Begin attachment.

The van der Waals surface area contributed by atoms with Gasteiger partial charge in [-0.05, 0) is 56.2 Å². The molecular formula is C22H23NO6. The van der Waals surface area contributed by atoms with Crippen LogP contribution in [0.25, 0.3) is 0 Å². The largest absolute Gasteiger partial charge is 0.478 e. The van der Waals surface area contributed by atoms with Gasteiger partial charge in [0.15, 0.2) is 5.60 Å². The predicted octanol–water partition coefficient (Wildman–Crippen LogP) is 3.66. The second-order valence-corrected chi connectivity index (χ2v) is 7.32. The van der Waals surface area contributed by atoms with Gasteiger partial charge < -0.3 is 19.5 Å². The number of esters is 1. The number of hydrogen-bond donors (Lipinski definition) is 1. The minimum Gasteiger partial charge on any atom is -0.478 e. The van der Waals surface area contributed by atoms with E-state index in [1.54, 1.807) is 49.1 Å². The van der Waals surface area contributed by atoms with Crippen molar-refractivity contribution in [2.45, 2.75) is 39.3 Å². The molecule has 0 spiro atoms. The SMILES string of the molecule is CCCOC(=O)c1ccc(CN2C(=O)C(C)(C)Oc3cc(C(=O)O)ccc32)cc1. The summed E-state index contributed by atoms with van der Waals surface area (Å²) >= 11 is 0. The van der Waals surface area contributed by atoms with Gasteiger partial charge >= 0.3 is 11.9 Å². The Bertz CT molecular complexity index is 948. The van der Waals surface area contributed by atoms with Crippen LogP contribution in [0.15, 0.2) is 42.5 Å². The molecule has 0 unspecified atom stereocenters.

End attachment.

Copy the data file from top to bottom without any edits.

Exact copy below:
The van der Waals surface area contributed by atoms with Gasteiger partial charge in [-0.05, 0) is 56.2 Å². The molecular formula is C22H23NO6. The van der Waals surface area contributed by atoms with Crippen LogP contribution in [0.25, 0.3) is 0 Å². The largest absolute Gasteiger partial charge is 0.478 e. The van der Waals surface area contributed by atoms with Gasteiger partial charge in [0.15, 0.2) is 5.60 Å². The predicted octanol–water partition coefficient (Wildman–Crippen LogP) is 3.66. The second-order valence-corrected chi connectivity index (χ2v) is 7.32. The van der Waals surface area contributed by atoms with Gasteiger partial charge < -0.3 is 19.5 Å². The number of esters is 1. The number of hydrogen-bond donors (Lipinski definition) is 1. The minimum Gasteiger partial charge on any atom is -0.478 e. The van der Waals surface area contributed by atoms with E-state index in [1.54, 1.807) is 49.1 Å². The van der Waals surface area contributed by atoms with Crippen molar-refractivity contribution in [2.45, 2.75) is 39.3 Å². The molecule has 0 spiro atoms. The SMILES string of the molecule is CCCOC(=O)c1ccc(CN2C(=O)C(C)(C)Oc3cc(C(=O)O)ccc32)cc1. The summed E-state index contributed by atoms with van der Waals surface area (Å²) >= 11 is 0. The van der Waals surface area contributed by atoms with Gasteiger partial charge >= 0.3 is 11.9 Å². The Bertz CT molecular complexity index is 948. The van der Waals surface area contributed by atoms with Crippen LogP contribution in [0.15, 0.2) is 42.5 Å². The molecule has 0 unspecified atom stereocenters.